The Index to the Pages at

Mixture of three biotypes of Edwardsiella tarda
on John L's MacConkey-based "ET Agar."

Until mid-2014, I taught the Microbiology 102 laboratory course at UW-Madison (formerly "Bacteriology 102"), and we informed the students at the start that we are working with the relatively small universe of bacterial species that are "easy to grow" and, for that matter, easy to test in the laboratory. Far from being of limited consequence, they are the type of organism that (depending on the particular species) can proliferate in food (causing spoilage), the general environment (participating in various levels of biodegradation), and us (causing disease), and they can also "contaminate" things in general. These organisms can be readily isolated from natural samples and food products as we will find out from time to time.

What we learn from these organisms can apply to bacteria in general – including those that cannot be cultured in a lab at all. They can also serve as models for processes that occur in higher forms of life such as us. Unlike other introductory lab courses, we go beyond the usual respiring and fermenting organisms and also study phototrophs, specifically the ubiquitous purple non-sulfur photosynthetic bacteria. We are filling in "the big picture" as one sees as the course progresses. We do not wish to be memorizing a bunch of trivia that we can forget about after each quiz. And we will not put silly "politics" before correct teaching of the subject matter.

The summaries of microbiological concepts are provided herein for those who might appreciate a somewhat organized and simplified approach to teaching these things. What too-often passes for instruction on these topics is self-contradictory with a lot of micromanipulation to cover what can be perceived as "exceptions" or "special cases" when they may not be so. Cases in point:

  • Check out our pages on the subject of dilution theory and note that the same simple principles apply universally.

  • The same applies to pH-based differential media. As an example, the effects of aerobic deamination in differential media should not have to wait to be suddenly explained when the course gets to KIA (or TSI), as that process shows its effect in organic media throughout the semester.

  • Use of correct terminology is important. For example, we would never want to go out into the world and equate "strain" with "species" or vice-versa.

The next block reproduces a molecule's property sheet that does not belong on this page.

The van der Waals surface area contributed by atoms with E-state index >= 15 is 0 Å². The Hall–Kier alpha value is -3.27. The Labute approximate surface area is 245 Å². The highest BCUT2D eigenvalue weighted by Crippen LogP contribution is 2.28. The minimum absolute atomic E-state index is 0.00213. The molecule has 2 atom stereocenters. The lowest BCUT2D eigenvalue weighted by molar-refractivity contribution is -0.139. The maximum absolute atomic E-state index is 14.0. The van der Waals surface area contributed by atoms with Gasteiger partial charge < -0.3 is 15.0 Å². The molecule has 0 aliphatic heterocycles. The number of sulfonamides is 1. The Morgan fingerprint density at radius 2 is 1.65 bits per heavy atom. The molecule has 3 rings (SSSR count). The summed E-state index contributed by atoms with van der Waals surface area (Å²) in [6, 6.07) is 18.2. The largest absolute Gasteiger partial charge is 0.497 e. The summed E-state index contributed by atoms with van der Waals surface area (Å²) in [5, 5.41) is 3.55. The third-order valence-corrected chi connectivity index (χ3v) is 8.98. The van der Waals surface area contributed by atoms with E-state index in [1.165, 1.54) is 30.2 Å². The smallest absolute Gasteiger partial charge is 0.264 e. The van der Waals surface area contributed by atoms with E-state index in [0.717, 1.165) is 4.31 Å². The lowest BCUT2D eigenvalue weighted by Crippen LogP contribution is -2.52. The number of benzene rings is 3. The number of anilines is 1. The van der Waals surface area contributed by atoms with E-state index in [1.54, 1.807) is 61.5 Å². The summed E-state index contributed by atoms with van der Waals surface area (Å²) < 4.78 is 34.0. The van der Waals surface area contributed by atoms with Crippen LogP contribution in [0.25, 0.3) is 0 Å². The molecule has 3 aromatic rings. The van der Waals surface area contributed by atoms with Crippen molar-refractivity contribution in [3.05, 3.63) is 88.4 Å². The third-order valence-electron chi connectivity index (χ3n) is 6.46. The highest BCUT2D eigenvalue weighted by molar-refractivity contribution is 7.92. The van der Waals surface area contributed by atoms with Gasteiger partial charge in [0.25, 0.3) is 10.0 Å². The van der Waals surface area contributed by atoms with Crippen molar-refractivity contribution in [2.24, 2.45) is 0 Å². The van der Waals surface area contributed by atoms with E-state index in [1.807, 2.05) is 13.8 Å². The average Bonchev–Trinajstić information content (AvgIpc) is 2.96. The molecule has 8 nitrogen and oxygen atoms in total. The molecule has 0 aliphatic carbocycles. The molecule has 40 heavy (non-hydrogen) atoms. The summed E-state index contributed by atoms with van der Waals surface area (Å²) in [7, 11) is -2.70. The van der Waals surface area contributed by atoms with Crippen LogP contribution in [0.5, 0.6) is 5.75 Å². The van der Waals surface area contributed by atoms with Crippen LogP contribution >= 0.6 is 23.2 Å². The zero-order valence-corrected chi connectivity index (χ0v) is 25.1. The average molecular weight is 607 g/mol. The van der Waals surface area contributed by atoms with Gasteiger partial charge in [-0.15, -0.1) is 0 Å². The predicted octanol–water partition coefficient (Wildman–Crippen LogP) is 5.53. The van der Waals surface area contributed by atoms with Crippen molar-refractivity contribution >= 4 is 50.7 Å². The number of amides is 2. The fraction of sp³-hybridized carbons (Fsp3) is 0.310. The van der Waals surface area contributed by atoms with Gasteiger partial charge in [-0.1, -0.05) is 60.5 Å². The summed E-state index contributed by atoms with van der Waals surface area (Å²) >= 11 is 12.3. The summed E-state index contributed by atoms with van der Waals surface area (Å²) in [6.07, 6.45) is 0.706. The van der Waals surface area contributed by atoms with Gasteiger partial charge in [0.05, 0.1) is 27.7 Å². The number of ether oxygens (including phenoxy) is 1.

In summary, the following list of general bacteriology topic pages form the substance of, and most were originally at way back in the 1900s. These pages are not meant to serve or be represented as a Bacteriology/Microbiology 102 site which are distinguished here.

Following are links to various external websites of interest:

Course-Related Resource Pages

Reference pages about certain general topics that have been oriented more specifically to the Bacteriology 102 course are on the old Bacteriology 102 Site which is at (and formerly at This site has the home page for its final semester here and includes the following useful pages which have been updated despite the "archived" nature of the site:

  • Selected Microbial Groups and the Enrichment & Isolation Experiments are listed in detail on the Bacteriological Site Outline. Included among the pages are the following:  Explanation of the General Concept of Enrichment and Isolation, Salmonella Nomenclature, Bioluminescent Bacteria, the Purple Non-Sulfur Photosynthetic Bacteria and Bacillus. In these pages we review some isolation methods which are workable in any introductory microbiology lab course. With that in mind, we are no longer in the business of sending out cultures.

  • Moving Soon from the Old Bacteriology 102 Site to Here: Growth Curves, Colony-Forming Unit (what it is), Dichotomous Keys, Flow Charts and Tables, Microscope Guides and Scientific Notation. There is a matter of confusion in the old Bact. 102 Growth Curve page which will be straightened out before it is moved here. As absorbance is already a logarithmic value, it makes no sense to plot it along with CFU/ml on semi-log paper (as shown in the figure), unless one indicates it is only there for convenience to demonstrate a general relationship with cell density. Certainly one would not be able to determine growth rate and generation time from an absorbance curve so posted. On linear paper, you will get a correct correlation between the log of CFUs/ml and the straight absorbance values during the exponential phase of growth.

Until the end of Spring Semester, 2014, the Microbiology 102 Site at carried on the mission of the aforementioned archived/retired Bacteriology 102 Site in being a course supplement. The home page for its last semester is here, and the remaining pages which concern subject matter are updated as necessary.

Draining the web of its cesspool of piracy and plagiarism is long overdue. There exist certain publicly-funded .edu sites which copy old editions (circa 2000) of many of the above-listed pages without authorization. Improvements and corrections are not reflected – nor are changes in our teaching methods and course content. Links are broken and images are missing, and an unauthorized copy of my home page is over a decade out of date. Unfortunately these pages rank high with search engines, but happily the sites by these identity thief-wannabes are easily detected as just described.

Page last modified on 5/26/18 at 7:00 PM, CDT.
John Lindquist:  homepage, complete site outline
E-mail: jlindquist001 @
Department of Bacteriology, U.W.-Madison